Growing flowers – plant french marigolds from seeds

Lots of seedlings in a green plastic tub which have long green leaves in the sun

Growing your own flowers like the French Marigolds can be very rewarding. French marigolds bring such vibrant colour to your outdoor space. Here in the UK, the vibrant orange hues of these robust French Marigolds easily brighten up any garden or balcony in the summer! There is more information on the Royal Horticultural Society website.

four orange and red small flowers in a garden
French marigolds blooming in my garden last summer!

Growing French Marigold flowers

You can easily grow these flowers from seeds indoors or outdoors. I love to start my seeds indoors in March as summer is a short season here!

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Sowing seeds indoors

Buy a packet of French Marigold seeds if you are growing them for the first time.

French Marigold Seeds

growing french marigolds seeds_grow-with-hema

  • First, place some seed sowing compost in a small pot or container. Seed sowing compost has the ideal texture to hold moisture for the seeds to germinate. However, you can use multi purpose compost for seed sowing too.  I like to recycle my mushroom tubs which I wash and pop a few holes at the bottom for good water drainage. They make the ideal container to sow the seeds in!
  • Then level the surface of the compost in the tub with your hand.
hand sprinkling small stick like seed onto a tub of compost
Sprinkle the seeds onto the levelled compost surface
  • After that, sprinkle the marigold seeds on the compost – less is more. You can sow some now and leave the rest to sow in a couple of months, so that you have an extended season of French Marigolds!
  • Now, lightly cover with some more seed sowing compost.
  • Then water the tub. You can use a fine spray or place the tub in a tray of water so that it can be absorbed. Either way of watering is fine.
  • Finally cover with a plastic bag and place in a warm place. I keep my covered tub in the kitchen by the boiler.
  • Within a week or two, you will see green leaves peeping through. Remove the plastic cover and place the tub on a bright windowsill. This will allow the leaves to receive the sunlight that they need.

Growing on the windowsill

  • Keep them moist by watering when needed. I like to let them absorb the water from below by sitting the seedling tub in a tray of water.
lots of seedlings growing in a green plastic rectangular tub on a windowsill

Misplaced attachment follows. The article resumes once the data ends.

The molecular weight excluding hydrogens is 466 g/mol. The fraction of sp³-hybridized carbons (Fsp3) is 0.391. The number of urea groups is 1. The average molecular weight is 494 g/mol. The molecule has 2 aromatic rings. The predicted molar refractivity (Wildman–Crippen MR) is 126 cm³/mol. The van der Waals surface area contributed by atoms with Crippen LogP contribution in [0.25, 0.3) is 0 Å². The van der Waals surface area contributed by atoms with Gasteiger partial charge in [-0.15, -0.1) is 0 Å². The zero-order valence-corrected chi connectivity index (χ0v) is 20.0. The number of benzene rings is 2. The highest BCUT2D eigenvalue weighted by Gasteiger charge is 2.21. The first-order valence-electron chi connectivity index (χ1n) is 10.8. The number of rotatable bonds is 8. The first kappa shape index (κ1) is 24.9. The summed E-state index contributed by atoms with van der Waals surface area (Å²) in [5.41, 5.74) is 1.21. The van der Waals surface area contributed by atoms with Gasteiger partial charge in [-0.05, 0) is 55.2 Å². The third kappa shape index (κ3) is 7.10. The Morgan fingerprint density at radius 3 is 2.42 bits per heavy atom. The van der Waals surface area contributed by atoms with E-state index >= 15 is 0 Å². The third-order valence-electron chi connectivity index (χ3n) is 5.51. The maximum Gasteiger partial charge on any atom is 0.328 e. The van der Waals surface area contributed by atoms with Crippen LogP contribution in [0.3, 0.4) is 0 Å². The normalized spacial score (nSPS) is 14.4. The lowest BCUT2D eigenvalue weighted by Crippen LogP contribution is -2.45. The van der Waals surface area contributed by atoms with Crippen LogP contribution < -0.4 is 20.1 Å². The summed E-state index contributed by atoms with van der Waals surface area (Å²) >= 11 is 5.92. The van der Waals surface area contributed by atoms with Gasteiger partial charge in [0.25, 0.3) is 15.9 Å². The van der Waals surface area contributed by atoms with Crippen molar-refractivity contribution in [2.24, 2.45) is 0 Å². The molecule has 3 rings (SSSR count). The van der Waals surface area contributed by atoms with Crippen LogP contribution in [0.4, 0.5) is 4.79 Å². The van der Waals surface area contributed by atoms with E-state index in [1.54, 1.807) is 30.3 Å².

French marigold seedlings growing on my windowsill
  • On the windowsill, turn the tub daily so that the seedlings don’t bend to one side only (they will stretch towards the window for light).
  • Once they have the second set of leaves, also called true leaves, they are ready to be transplanted.

Transplanting French Marigolds

  • You will need multipurpose compost for this. Fill small pots or more mushroom tubs with holes made at the bottom.
  • Carefully lift the seedlings (I do it with an old fork), and one by one plant them in their new pots. Each small pot can have one seedling in them. A mushroom tub can have more seedlings which are well spaced out in them – about 5 cm apart.
Lots of seedlings in a green plastic tub which have long green leaves in the sun
Seedlings enjoying the sunshine as they are being ‘hardened’ outdoors
  • After the seedlings have been transplanted, sit the new pots or tubs in a tray of water. Place the transplanted seedlings on a windowsill to grow. In late April, place the plants outside in the daytime and bring them back indoors at night. This is called hardening and allows the plants to get used to outdoor conditions.

Planting French Marigolds outdoors

  • You can plant them outdoors in May (in London) when the danger of frosty nights is over. French marigolds are easy to grow in pots, planters and garden borders.
  • Keep them well watered and they should start blooming within a few weeks!

Why are French Marigolds beneficial for the garden?

French Marigolds are low maintenance plants and are great at attracting bees and butterflies. These flowers have natural pyrethrins which keeps the aphids away. They also have a strong scent. Therefore French marigolds can easily confuse pests when planted in between vegetables.

Planting these flowers with vegetables and tomatoes also helps to keep the slug damage to a minimum. This is because the slugs love marigolds, so they will attack these flowers instead of your vegetables.

For all these reasons, they make great companions plants and these French marigolds are an integral part of my vegetable garden! I have grown them successfully every year and Saved my own Marigold Seeds too.

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2 Replies to “Growing flowers – plant french marigolds from seeds”

  1. Gunjan Khaitan says: Reply

    Very well written article… Amazing 🙂

    1. Hi Gunjan! Thank you so much and hope it’s been helpful to you!

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